he retired from the service, and devoted himself mainly to literary pursuits. In 1872 he was appointed confidential adviser to Sir Bartle Frere on his special mission to Zanzibar. In recognition of his services, as well to the Church of England as to science, Mr. Badger was, in 1873, created a D.C.L. by the Archbishop of Canterbury, and Royal Letters Patent; and two years later he was appointed to attend upon the Sultan of Zanzibar and suite during their visit to England. Among his numerous works are a "History of the Imams and Sayyids of 'Omân" (for the Hakluyt Society), 1871; the "Travels of Ludovico di Varthema in India and the East, A.D. 1503–8" (edited for the same Society), 1873, a work which obtained for him the dignity of Knight Commander of the Crown of Italy; and an "English-Arabic Lexicon," published in 1881, which has been highly eulogised by the press in the East and West. Dr. Badger, who is described in the Times as "one of the highest living authorities on the Arabic-speaking peoples," has also published several reviews of important works on Islâm, and has recently taken a prominent part in the literature connected with the Egyptian crisis. In 1880 he was created a Companion of the Gleaming Star by H. H. the Sultan of Zanzibar.
BAGGALLAY, The Right Hon. Sir Richard, eldest son of the late Mr. Richard Baggallay, of Kingthorpe House, Upper Tooting, was born at Stockwell, Surrey, May 13, 1816, and educated at Caius College, Cambridge, where he graduated B.A. in 1839 as 14th wrangler, proceeded M.A. in 1842, and gained the Franklin Fellowship at his college. In 1841 he was called to the bar at Lincoln's Inn. Having acquired an extensive practice at the Equity bar, he was in 1861 appointed one of Her Majesty's Counsel. For several years he was counsel to the University of Cambridge (1869–75). He also became a bencher of his Inn, and a magistrate for the county of Surrey. At the general election in July, 1865, he was returned to the House of Commons in the Conservative interest, though he declared himself to be in favour of extending the franchise to those whose position and intelligence afforded a sufficient guarantee for its proper exercise. He held for a short time the post of Solicitor-General in the administration of Mr. Disraeli, viz., from Sept. to Dec. 1868, when he received the honour of knighthood. Sir Richard was an unsuccessful candidate for the representation of Hereford at the general election of Dec. 1868, and he remained out of Parliament till Oct. 1870, when he was chosen member for Mid-Surrey. At the general election of Feb. 1874 he was again returned by the same constituency, and two months later he succeeded Sir John Karslake as Attorney-General in Mr. Disraeli's administration. On the Judicature Act coming into operation in Nov. 1875, he was appointed a Judge of the Court of Appeal and a member of the Privy Council.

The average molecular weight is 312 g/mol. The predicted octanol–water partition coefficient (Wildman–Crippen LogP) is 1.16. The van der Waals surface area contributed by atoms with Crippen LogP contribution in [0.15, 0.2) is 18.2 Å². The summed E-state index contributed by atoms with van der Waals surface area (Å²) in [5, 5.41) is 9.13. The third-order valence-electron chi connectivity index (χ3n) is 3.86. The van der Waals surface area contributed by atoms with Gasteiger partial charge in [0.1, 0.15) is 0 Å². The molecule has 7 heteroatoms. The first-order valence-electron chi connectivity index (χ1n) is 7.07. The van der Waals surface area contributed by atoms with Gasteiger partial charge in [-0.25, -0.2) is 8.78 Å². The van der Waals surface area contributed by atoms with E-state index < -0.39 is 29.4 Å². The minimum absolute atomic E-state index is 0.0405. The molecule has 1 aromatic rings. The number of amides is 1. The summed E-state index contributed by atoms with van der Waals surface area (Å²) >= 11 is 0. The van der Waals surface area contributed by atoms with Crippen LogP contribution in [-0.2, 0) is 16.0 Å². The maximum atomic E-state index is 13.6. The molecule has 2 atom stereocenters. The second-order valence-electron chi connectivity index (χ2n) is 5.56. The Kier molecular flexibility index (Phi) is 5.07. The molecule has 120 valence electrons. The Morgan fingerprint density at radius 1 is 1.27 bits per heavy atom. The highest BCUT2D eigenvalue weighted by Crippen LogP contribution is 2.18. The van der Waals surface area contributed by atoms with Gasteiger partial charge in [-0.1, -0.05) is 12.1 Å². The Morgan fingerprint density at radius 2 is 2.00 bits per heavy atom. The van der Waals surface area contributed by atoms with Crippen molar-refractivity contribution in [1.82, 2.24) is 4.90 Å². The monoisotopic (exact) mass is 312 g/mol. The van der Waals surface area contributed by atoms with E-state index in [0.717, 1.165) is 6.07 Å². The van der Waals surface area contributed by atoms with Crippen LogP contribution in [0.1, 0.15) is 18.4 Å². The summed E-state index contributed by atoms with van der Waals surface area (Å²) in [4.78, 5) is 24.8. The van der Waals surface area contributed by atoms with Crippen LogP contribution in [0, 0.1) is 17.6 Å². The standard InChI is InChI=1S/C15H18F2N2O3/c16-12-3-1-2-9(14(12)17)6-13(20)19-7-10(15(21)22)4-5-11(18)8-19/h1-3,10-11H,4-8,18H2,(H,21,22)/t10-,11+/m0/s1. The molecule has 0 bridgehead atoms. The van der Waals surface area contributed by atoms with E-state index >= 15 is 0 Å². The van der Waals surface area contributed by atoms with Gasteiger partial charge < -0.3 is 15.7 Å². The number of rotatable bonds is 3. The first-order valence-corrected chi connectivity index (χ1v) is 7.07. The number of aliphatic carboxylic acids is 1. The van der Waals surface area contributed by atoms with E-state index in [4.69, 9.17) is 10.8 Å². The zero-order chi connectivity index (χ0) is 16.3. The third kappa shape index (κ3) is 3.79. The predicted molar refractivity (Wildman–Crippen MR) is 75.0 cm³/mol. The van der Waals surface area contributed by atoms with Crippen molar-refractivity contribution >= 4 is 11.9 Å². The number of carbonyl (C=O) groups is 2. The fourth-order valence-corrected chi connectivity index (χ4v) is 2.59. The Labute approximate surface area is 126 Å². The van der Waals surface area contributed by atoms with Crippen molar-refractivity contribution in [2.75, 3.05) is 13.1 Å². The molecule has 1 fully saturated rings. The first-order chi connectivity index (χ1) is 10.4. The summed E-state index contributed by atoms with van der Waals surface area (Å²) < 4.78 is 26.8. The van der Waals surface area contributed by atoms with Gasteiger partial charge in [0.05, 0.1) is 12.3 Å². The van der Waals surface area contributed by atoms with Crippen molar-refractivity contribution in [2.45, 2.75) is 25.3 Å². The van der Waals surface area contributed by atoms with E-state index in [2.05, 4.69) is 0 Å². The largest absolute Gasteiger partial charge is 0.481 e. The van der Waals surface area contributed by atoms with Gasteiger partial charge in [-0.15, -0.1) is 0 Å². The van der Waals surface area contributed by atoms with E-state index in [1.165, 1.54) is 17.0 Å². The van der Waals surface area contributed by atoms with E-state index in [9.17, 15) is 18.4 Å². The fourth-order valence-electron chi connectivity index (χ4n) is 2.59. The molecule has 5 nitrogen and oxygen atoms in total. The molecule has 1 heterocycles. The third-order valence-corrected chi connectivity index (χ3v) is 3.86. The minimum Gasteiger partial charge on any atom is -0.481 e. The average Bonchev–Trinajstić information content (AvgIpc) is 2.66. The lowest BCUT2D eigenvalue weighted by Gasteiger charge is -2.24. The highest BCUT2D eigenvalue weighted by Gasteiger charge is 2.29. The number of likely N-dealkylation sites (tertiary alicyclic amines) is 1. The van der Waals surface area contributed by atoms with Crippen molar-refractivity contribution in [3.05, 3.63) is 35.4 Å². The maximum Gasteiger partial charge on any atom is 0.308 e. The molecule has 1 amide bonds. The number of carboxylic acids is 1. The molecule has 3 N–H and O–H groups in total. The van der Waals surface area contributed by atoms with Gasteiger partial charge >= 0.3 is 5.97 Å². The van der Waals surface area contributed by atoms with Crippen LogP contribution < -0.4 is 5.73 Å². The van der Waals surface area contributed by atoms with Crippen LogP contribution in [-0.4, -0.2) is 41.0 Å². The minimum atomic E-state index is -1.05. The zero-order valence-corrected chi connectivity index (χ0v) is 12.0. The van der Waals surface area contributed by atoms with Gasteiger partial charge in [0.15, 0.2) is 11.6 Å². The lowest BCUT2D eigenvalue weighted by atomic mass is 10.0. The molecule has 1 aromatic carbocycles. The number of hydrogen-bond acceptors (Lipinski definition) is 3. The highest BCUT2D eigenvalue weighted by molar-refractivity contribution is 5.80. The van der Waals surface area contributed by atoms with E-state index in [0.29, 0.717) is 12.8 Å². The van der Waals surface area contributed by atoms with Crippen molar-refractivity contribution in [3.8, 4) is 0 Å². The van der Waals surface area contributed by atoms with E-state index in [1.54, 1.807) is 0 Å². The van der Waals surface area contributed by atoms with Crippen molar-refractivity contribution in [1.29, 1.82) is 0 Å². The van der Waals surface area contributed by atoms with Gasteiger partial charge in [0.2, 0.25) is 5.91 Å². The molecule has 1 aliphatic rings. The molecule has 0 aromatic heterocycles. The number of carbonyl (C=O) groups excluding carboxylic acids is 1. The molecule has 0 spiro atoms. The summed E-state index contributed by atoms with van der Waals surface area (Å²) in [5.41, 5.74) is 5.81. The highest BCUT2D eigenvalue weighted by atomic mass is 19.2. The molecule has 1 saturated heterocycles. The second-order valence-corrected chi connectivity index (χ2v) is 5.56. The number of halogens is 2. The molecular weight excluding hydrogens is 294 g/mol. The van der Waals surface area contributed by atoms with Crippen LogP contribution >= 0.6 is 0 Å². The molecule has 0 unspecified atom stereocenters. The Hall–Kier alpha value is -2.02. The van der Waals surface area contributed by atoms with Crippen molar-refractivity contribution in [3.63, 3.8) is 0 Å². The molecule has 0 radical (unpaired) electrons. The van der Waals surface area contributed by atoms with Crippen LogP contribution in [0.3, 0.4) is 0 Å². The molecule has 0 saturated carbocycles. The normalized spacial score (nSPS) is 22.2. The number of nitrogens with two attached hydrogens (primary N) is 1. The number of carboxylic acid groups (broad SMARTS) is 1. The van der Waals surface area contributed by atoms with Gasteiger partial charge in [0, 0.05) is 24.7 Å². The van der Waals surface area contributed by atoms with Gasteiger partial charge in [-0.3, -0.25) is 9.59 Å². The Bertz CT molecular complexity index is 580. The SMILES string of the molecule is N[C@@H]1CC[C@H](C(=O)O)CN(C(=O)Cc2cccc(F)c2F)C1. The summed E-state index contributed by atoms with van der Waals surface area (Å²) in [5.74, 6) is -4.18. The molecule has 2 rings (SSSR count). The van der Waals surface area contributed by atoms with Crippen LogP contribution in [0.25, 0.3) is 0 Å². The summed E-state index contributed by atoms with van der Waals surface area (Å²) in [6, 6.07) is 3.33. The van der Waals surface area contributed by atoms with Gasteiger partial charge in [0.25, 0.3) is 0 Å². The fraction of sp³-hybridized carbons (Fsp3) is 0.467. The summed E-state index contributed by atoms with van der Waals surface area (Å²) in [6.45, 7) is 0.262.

BAGSHAWE, The Right Rev. Edward Gilpin, D.D., Roman Catholic Bishop of Nottingham, is the son of the late Mr. H. R. Bagshawe, Q.C., and brother of Mr. G. H. Bagshawe, both distinguished members of the Chancery bar. He was born Jan. 12, 1829, and entered in 1838 St. Mary's College, Oscott, where he remained ten years. He joined the congregation of the Oratory in Oct. 1849, received the habit on the 21st of Nov. in that year, and was ordained a priest March 6, 1852. On Dr. Roskell resigning the bishopric of Nottingham, Dr. Bagshawe was nominated his successor. His consecration was solemnized at the Oratory, Brompton, Nov. 12, 1874.
BAILEY, The Rev. Henry, D.D., late Warden of St. Augustine's College, Canterbury, and